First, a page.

We talk ourselves out of it before we even step on the mat, half the time. We talk ourselves out of it before we even gather the resources needed to see a project through. We talk ourselves out of it before we make that initial step or have that first conversation. We talk ourselves out of it before we even let ourselves brainstorm and dream.
Fire can help us with courage. That fire in the heart is that strong heart, that courageous heart. And that is something that our Gods can help us with, our friends can help us with. It's something that can help us face the necessary battles, if you will, or take those risks that we're less willing to take
Fire helps us push out of our comfort zone.
You know, some comfort is necessary. we need some ease in our lives and we need some rest, but we also need our comfort to be challenged.
I'm musing a lot about the roles of Fire, Will, and courage in my life. There's not a lot of Fire in my chart, but there's a whole lot of Earth. And, somehow, for the first half of my life, I wound up needing to work like hell to break away from a dysfunctional family, to raise Son on my own, to run educational programs with no money in a dysfunctional school system, to find a spiritual path for myself (which, you know, Sun in Pisces, was kind of important), to go to law school while I worked, to establish myself in a new field, to survive breast cancer, . . . well, you get the picture. And I think that I simply drew (about as heavily as one can draw upon any one account, I simply drew) from all of the stubborn, determined, not-going-to-give-up Earth in my chart and, somehow, thank the Ancestors, made it through.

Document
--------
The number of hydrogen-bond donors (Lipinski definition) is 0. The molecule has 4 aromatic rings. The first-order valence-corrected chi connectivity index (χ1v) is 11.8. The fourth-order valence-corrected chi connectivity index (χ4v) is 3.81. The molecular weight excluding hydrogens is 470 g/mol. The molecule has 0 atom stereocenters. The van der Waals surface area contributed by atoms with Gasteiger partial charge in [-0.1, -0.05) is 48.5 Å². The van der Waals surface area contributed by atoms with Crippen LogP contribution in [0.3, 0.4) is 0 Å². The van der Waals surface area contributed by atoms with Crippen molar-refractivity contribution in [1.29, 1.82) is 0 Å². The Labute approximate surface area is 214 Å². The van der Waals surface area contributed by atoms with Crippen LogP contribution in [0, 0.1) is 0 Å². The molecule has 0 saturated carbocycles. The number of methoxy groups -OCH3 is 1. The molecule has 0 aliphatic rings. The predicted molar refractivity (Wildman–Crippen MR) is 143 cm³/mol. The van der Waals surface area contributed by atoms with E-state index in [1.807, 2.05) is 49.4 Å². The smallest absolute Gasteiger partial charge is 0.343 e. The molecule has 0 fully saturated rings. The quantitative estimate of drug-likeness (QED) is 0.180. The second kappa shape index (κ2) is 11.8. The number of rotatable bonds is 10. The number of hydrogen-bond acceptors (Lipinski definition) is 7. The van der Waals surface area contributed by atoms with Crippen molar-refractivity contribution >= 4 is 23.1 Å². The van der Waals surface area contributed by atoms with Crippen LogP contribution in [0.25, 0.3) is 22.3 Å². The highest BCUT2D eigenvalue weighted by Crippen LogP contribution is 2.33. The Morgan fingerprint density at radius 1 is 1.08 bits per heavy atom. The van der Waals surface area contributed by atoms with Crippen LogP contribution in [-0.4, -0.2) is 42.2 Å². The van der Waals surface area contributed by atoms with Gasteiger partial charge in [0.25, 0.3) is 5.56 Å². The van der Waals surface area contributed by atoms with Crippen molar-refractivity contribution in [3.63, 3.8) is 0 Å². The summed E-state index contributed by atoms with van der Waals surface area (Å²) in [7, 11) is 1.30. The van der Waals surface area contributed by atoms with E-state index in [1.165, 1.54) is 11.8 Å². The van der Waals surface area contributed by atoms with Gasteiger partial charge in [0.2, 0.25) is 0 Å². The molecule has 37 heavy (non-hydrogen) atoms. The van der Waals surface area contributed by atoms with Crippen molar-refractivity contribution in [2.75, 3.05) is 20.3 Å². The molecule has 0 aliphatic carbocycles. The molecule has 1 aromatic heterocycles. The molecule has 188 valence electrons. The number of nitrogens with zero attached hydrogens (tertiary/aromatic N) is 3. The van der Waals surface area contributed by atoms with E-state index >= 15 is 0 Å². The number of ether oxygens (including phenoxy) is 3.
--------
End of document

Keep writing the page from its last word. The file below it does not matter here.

And, then, suddenly -- finally -- I got a chance to slow down. I got a chance to experience some of that "comfort" and "ease in our lives" that Coyle talks about. And I've taken full advantage of it. But, lately, I'm feeling more and more of a need to begin to push myself again. Certainly, not as hard as I had to push myself for the first part of my life, but to begin, in Coyle's words, for my comfort to be challenged. This is where Goss' words come in: "On the other hand, if you routinely avoid what you fear, you start to believe that you really can’t do whatever it is. And you shrink from other things as well, thinking you can’t do them either." Goss is right and her metaphor about courage being a muscle is right.
Where are you challenging yourself? Where do you need to invoke Fire? Where do you need more ease and comfort? In what ways is being a Witch an exercise in constantly challenging yourself and invoking Fire? In what ways is it a move towards ease and comfort? What elements do you draw upon to make up for the lack of other elements in your make-up?
Picture found here.
Update: As Thalia notes in comments, the notion of forcing yourself over and over to face fear can have different meanings for those of us who grew up in dysfunctional families. Thalia discusses the very important notion of treating ourselves compassionately and not berating ourselves for being afraid. Thalia's right; we all have to find our own balance and our society often gives short shrift to the courage that it can take to NOT beat ourselves up, to give ourselves permission to create a zone of comfort and ease. Having compassion for ourselves is often one of the bravest things we do.